Great Books to Read Now


I'm immersed in another of Brene Brown's books: Daring Greatly. It's one of the best books I've ever read.

In a chapter entitled "Mind the Gap" Brown talks about the difference between what we say and what we do.  She says: 


In my experience, I can tell a lot about the culture and values of a group, family, or organization by asking these ten questions:
1. What behaviors are rewarded? Punished?
2. Where and how are people actually spending their resources (time, money, attention)?
3. What rules and expectations are followed, enforced, and ignored?
4. Do people feel safe and supported taking about how they feel and asking for what they need?
5. What are the sacred cows? Who is most likely to tip them? Who stands the cows back up?
6. What stories are legend and what values do they convey?
7. What happens when someone fails, disappoints, or makes mistakes?
8. How is vulnerability (uncertainty, risk, and emotional exposure) perceived?
9. How prevalent are shame and blame and how are they showing up?
10. What's the collective tolerance for discomfort? Is the discomfort of learning, trying new things, and giving feedback normalized, or is there a high premium put on comfort (and how does that look)?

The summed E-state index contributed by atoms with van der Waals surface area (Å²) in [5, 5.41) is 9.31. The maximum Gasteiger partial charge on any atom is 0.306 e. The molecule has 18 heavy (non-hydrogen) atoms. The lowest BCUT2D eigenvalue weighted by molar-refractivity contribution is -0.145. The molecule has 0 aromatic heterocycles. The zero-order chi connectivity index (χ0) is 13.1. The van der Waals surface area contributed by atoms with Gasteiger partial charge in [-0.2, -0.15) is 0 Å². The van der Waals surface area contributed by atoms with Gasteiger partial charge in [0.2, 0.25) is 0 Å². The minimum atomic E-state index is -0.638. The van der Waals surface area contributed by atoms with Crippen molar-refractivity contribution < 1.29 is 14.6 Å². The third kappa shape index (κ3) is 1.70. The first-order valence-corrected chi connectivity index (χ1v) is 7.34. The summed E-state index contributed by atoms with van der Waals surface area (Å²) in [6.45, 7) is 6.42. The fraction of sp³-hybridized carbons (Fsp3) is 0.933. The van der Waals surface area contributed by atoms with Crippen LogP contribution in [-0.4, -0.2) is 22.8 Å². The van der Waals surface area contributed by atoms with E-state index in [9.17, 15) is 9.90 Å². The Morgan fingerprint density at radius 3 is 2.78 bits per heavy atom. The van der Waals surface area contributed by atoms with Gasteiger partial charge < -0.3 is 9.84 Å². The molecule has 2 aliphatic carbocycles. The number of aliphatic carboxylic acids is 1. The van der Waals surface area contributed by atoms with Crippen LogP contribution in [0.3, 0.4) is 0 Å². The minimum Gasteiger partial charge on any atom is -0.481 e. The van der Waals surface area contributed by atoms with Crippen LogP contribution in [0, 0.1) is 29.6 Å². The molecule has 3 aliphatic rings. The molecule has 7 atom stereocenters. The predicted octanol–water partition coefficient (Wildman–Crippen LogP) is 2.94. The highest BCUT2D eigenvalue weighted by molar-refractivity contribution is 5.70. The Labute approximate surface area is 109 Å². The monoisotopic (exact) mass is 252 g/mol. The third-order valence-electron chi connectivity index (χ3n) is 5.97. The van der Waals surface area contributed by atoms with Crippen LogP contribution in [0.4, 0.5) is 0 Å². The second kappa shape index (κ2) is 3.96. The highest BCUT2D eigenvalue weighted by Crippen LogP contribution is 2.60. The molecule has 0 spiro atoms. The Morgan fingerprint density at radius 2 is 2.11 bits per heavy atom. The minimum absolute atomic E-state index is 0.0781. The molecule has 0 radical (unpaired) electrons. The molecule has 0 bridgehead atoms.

I like researchers and writers who stir the pot. James A. Lindsay's Everybody is Wrong About God stirs the pot, kicks the hornet's nest, and slaps you in the face . . . in a thoughtful way. It not only challenged me to consider what social and psychological needs faith and religion have filled in my life. It forced me to categorize my beliefs and label them - something I'm generally not comfortable doing.

He looks at theists and atheists and explains why pitting the two against each other is futile. He describes his own beliefs as post-theistic ("where even atheism is irrelevant"). His argument is non-confrontational. He even points out that it is unwise to underestimate Christians. This was crucial to keeping my interest in the book. I don't give credence to an argument that demeans its opponent.

For example: "Christians are simple-minded and backwards." 

You lost me. People of all beliefs can make stunning and terrible choices. 

I'm still digesting this book and will be for some time. It will either forge your faith, or break through hollow beliefs.


The last book I read aloud to my kids was Hatchet by Gary Paulsen. I may be about 30 years late on this bandwagon, but I still loved this story. A young boy's plane crashes in the wilderness. He is the sole survivor and must find shelter, food, and keep himself from going crazy. 

I laughed and cried. Stories are powerful. This one cuts through the distractions of civilization leaving the reader in the woods with Brian Robeson, without any of the comforts we pile around ourselves so we don't get too hungry, too quiet, or feel dirt under our fingernails.

Pros: My kids gained a new appreciation for their home and their lifestyle. They also played "survival" for weeks after starting this book.

Cons: They peed in the backyard (because "it's part of the game, Mom!")

Still worth reading.

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